Another Reason to Invest in Liquefied Natural Gas

by David Fessler, Senior Analyst, Investment U

Tuesday, August 2, 2011: Issue #1569

I’ve written extensively about the glut of natural gas in the United States on numerous occasions.

Our overabundance of supply has come about largely from the explosion of horizontal drilling, fracking and extraction of gas from America’s abundant shale gas formations.

Over the last two years, we’ve added hundreds of trillions of cubic feet to our reserves. They now stand north of 2,000 trillion cubic feet. That’s more than a 100-year supply.

As technological advances continue to be applied to shale drilling and fracking processes, that reserve number is bound to jump even further. I believe it could double in the next five years. And there’s another great way to invest in this boom…

Technology and Natural Gas Presents U.S. With Opportunity

Technology presents the United States with a number of wonderful opportunities. Shifting large trucks over to run on the fuel would make a significant dent in the amount of imported oil we use.

Utilities, taking advantage of record-low gas prices, have switched a lot of old coal-fired plants over to run on natural gas. It’s almost exclusively their fuel of choice for new power plants.

Natural gas-fired plants are cheap to build, and easy to fire up and shut off. That makes them versatile for both baseload power and as peaking plants when the inevitable heat waves come along.

But the best opportunities for natural gas lie ahead for the United States. Those will come from the export of liquefied natural gas (LNG).

LNG takes up 1/600 of the space it takes up in gaseous form. That makes it possible to transport it overseas in specially designed tanker ships. But where will it end up?

The World’s Biggest Importer of LNG Just Got Bigger

Even before the earthquake/tsunami/nuclear disaster, Japan was already the world’s largest importer of LNG.

As you can see from the graph below, courtesy of the U.S. Energy Information Administration (EIA), Japan’s LNG use is at record levels so far this year. For the first five months of 2011, it’s above both its 2010 levels and its five-year average use levels.

LNG consumption from Japanese Power Company 05-11

And for good reason: Only 19 of the country’s 54 commercial nuclear plants are operating since the earthquake struck. The total generating capacity of Japan’s nuclear plants are 49 gigawatts (GW).

Right now, less than 18 GW are being produced. That leaves the 31 GW of power taken out by the disaster having to come from some other source. Most of it’s coming from natural gas-fired peaking plants that are now running 24/7, providing desperately needed baseload power.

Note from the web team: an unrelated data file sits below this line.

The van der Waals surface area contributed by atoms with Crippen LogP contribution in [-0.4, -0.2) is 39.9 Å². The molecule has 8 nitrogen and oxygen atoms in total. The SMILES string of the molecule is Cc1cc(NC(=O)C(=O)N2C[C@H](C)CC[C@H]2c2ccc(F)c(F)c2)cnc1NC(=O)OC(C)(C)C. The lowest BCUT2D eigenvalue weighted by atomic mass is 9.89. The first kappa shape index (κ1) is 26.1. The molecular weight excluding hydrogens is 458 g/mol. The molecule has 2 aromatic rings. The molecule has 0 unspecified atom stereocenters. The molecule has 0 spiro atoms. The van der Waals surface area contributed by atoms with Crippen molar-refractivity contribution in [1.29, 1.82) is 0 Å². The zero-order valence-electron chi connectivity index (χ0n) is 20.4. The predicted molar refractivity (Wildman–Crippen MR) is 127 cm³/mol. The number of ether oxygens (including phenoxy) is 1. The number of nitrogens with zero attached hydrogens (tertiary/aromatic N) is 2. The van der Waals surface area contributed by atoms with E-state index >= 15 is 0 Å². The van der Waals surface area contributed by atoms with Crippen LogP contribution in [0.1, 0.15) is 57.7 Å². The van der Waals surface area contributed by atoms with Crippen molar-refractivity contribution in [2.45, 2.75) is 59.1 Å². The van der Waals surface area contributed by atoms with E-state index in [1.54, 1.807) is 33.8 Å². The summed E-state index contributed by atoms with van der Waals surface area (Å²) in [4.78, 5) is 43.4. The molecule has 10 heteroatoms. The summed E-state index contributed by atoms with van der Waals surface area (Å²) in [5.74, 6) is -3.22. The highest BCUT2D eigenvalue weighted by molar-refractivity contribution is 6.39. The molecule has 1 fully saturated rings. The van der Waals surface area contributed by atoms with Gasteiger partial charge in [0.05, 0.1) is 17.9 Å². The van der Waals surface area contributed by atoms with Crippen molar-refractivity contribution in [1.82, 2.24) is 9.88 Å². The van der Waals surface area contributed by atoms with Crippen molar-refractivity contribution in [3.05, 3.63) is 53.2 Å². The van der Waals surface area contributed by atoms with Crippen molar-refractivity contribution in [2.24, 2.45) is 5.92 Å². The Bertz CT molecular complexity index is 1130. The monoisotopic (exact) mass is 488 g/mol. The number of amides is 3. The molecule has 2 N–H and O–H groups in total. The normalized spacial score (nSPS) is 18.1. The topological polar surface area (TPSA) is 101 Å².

As a result, Japan’s imports of LNG are well above historic levels and prices, as seen in the EIA graph below. It represents a golden opportunity for anyone with the wherewithal to supply it.

LNG prices and imports in Japan 03-11

Japan’s nuclear problems won’t be fixed any time soon, and most of its citizenry will likely insist on cleaner, safer alternatives like natural gas-fired plants to replace damaged nuclear facilities.

But Japan is just one country, and it’s increased appetite for natural gas illustrates a much larger trend: Natural gas will be the fossil fuel du jour in the coming months and years as world supplies of oil continue to dwindle.

Coal will certainly have its use as a fuel in the steel-making industry, but natural gas is increasingly being noticed as a cleaner, cheaper alternative for power generation.

A Long-Term Play on the LNG Boom

Foster Wheeler AG (Nasdaq: FWLT) is a great way to play the emerging LNG boom. It designs, engineers and builds both onshore and offshore oil and natural gas processing facilities, LNG liquefaction and regasification terminals, and other natural gas-related infrastructure.

Foster Wheeler is up about 14 percent in the last year, but currently trades well off its high of $39.75 reached back in February. Current market uncertainty coupled with a lousy first quarter make shares look like a bargain. It currently trades in the mid $20s.

Analysts hammered the stock after a disappointing first quarter, when the company reported lower-than-expected earnings and orders.

My recommendation is keep an eye on it, but don’t rush into the stock. Earnings will be announced at market open on August 2, and could put further pressure on shares.

Long-term investors could view that as a potential starting point to begin nibbling away at Foster shares, gradually building a position as more and more business comes its way. With natural gas use on the rise – and LNG terminal construction along with it – that part of the equation is inevitable.

Good investing,

David Fessler